About this blog

The journey from John o'Groats to Land's End took place in 14 sections, starting in 1996 (a week or so each year). The idea came to me in 1995 and I completed the British JoGLE Watershed in June 2009.

I was joined by a number of relations and friends from time to time. Most notable among my walking companions were my son Tim (7 sections) and nephews Peter and Jonny.

After walking the first section in 1996 I discovered that Dave Hewitt had already pioneered the Scottish Watershed (to Cape Wrath) in 1987, and had published his excellent account Walking the Watershed in 1994. We have been in touch since then, and he has been a great encouragement.

A simple definition of the watershed is that any rain falling to the left of the path finishes in the North Sea or English Channel, and anything to the right flows into the Atlantic Ocean, the Irish Sea or the Bristol Channel.

I believe that this was the first walk along the full length of the British JoGLE Watershed. I became aware just after I completed the journey that the late Mike Allen walked a slightly different version (from Land's End to Cape Wrath) between 1988 and 1994, so he will have covered the same ground apart from the most north-easterly 220km.

There have subsequently been several walks and publications about parts of the JoGLE watershed, including Peter Wright's 2010 Ribbon of Wildness account of his Scottish section walked in 2005, which has brought the subject of watershed walking in the UK to a wider audience.

I hope you enjoy this blog. I'm planning to publish a full account in 2013/4. A summary of the walk appeared in The Angry Corrie volume 76 in 2009.

Malcolm Wylie.

Tuesday, 4 October 2005

Day 98 - with Karen on the Fosse Way

It was lovely to meet up with Karen at the station, and we were Watershedding by noon along the line of a disused railway to the west of Kemble.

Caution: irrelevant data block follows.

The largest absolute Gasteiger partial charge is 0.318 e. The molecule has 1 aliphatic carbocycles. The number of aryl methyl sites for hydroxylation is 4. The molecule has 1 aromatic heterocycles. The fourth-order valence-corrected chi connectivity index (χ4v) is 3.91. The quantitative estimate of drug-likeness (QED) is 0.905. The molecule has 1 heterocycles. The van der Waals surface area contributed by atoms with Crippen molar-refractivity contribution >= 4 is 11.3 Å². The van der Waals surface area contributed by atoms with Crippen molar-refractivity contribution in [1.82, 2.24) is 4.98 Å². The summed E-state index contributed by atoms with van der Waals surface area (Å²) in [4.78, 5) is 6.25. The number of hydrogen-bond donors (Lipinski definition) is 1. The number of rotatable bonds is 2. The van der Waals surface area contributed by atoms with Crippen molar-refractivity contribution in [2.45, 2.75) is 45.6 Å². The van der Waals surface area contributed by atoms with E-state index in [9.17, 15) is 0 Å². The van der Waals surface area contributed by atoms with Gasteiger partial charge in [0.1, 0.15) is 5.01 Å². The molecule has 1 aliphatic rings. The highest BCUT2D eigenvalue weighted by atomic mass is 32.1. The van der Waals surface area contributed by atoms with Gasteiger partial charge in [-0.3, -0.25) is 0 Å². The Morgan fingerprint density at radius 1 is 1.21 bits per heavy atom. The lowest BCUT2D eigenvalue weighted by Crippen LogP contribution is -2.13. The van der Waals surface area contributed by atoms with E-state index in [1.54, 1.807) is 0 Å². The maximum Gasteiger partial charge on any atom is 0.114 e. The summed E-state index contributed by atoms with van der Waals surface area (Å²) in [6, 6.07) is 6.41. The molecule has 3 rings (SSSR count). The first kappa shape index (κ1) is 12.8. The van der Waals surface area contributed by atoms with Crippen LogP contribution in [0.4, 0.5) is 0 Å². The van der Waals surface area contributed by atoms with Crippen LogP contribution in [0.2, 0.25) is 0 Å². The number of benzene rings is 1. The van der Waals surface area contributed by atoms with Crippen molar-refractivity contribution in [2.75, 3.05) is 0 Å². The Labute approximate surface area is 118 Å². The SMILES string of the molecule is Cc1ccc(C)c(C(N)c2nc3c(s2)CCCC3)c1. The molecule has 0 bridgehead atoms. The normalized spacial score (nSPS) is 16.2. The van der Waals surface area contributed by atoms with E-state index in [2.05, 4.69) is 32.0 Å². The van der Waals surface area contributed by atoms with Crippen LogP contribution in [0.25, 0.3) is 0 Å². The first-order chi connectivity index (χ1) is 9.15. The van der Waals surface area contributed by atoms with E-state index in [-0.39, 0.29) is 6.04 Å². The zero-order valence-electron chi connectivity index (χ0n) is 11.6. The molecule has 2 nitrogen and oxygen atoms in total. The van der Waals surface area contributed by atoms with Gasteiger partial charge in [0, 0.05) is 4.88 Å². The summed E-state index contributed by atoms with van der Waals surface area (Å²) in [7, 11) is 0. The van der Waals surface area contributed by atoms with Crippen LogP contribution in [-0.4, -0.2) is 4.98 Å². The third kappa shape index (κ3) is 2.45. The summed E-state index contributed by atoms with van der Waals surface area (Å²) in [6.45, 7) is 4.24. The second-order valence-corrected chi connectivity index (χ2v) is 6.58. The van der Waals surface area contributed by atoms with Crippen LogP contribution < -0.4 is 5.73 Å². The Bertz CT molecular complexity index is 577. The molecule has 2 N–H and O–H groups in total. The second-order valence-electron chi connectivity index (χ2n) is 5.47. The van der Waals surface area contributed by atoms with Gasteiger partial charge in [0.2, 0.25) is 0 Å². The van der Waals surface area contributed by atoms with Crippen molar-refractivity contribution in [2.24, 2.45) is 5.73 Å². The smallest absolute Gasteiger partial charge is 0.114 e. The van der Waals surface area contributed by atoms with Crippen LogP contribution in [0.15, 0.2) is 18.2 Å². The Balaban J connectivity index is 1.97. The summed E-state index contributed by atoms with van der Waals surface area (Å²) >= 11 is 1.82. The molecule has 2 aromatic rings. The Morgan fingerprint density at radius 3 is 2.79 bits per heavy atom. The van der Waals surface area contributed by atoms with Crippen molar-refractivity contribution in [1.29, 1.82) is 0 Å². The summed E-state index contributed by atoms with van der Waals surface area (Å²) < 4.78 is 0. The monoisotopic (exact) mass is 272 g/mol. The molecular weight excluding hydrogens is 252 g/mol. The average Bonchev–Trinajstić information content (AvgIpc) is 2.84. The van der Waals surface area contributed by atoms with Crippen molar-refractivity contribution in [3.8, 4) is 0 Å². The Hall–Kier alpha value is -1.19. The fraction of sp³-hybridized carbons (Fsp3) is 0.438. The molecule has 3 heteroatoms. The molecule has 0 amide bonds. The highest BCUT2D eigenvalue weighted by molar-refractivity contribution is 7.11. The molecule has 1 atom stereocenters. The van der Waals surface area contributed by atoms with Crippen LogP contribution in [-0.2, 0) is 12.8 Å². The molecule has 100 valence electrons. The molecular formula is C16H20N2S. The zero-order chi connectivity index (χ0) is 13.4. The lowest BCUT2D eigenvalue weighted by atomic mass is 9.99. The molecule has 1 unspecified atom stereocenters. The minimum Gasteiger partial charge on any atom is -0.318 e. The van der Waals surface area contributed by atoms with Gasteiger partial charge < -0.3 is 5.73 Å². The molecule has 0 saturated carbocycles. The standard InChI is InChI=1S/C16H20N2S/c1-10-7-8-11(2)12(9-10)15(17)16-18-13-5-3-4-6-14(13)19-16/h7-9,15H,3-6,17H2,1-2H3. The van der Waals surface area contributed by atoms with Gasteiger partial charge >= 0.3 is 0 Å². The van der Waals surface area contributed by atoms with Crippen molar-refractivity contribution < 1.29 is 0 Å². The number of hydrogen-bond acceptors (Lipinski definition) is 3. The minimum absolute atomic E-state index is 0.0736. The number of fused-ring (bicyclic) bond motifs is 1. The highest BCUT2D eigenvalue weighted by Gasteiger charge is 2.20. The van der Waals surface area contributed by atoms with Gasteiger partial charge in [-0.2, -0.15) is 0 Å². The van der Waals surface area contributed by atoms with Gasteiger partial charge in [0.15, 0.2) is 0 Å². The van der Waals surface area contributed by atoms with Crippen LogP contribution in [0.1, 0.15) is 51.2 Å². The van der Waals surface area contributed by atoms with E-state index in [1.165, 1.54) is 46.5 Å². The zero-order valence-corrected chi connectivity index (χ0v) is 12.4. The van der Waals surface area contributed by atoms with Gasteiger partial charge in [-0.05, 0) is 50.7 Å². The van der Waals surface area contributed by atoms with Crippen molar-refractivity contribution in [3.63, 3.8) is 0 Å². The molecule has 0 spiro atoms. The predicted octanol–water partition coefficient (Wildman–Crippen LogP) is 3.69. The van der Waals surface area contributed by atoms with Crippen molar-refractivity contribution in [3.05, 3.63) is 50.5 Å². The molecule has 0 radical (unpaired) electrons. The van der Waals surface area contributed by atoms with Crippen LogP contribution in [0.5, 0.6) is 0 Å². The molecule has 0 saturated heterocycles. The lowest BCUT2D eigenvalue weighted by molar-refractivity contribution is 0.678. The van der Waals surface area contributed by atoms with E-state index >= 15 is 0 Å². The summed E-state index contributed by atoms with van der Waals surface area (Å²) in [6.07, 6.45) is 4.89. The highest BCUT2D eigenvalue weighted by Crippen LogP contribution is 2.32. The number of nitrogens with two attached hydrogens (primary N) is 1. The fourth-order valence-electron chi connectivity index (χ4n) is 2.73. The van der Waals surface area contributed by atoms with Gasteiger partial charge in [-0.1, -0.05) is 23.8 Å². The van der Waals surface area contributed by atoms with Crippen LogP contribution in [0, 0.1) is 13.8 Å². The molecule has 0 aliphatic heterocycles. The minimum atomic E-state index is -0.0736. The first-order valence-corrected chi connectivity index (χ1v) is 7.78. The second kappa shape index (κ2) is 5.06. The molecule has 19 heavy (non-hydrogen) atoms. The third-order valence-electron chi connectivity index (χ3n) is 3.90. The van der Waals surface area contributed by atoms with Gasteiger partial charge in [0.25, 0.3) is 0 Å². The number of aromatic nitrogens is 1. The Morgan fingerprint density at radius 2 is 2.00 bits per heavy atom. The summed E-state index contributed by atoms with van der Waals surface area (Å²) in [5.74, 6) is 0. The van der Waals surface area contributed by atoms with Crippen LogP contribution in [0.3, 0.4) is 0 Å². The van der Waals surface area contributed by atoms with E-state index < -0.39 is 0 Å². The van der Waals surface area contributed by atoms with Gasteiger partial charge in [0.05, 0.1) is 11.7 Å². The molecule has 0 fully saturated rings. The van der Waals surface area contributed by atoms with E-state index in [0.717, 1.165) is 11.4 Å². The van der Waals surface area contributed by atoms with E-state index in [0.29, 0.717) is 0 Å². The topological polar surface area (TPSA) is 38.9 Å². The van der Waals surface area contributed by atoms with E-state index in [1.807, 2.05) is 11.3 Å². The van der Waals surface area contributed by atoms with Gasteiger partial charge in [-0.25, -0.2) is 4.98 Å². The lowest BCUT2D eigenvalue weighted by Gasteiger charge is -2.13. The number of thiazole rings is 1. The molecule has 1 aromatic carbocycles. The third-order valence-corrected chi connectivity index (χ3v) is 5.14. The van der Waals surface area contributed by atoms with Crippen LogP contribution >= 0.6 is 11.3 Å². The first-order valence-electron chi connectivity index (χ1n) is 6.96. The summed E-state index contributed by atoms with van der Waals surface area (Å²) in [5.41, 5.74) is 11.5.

We soon joined the Monarchs Way across fields to Rodmarton, where we saw some schoolchildren playing hockey. Karen thought the village seemed very well-heeled.

We lunched outside the village in a stubble field and then headed for 5km of untarmaced Fosse Way. This was very enjoyable - not too easy, not too difficult, and historic. Nearby Cirencester is the junction of the Fosse Way, Ermin Way and Akeman Street.

The rest of the day was uninteresting walking along eastward country roads, but it was very good to be spending time together one-to-one - something which I'd not done enough of when our three children were younger. I'd spotted a pub marked on the map in Upper Minety, and as we headed into the village I explained to Karen how I tried to find camping places. She was nevertheless somewhat shocked when I knocked on the door of the first house. We struck gold, and finished up camping on a poultry farm (see photo) at 004906.

[This day was actually walked on 25/9/2001 but has been blogged today to reflect the geographic continuity of the Watershed.]

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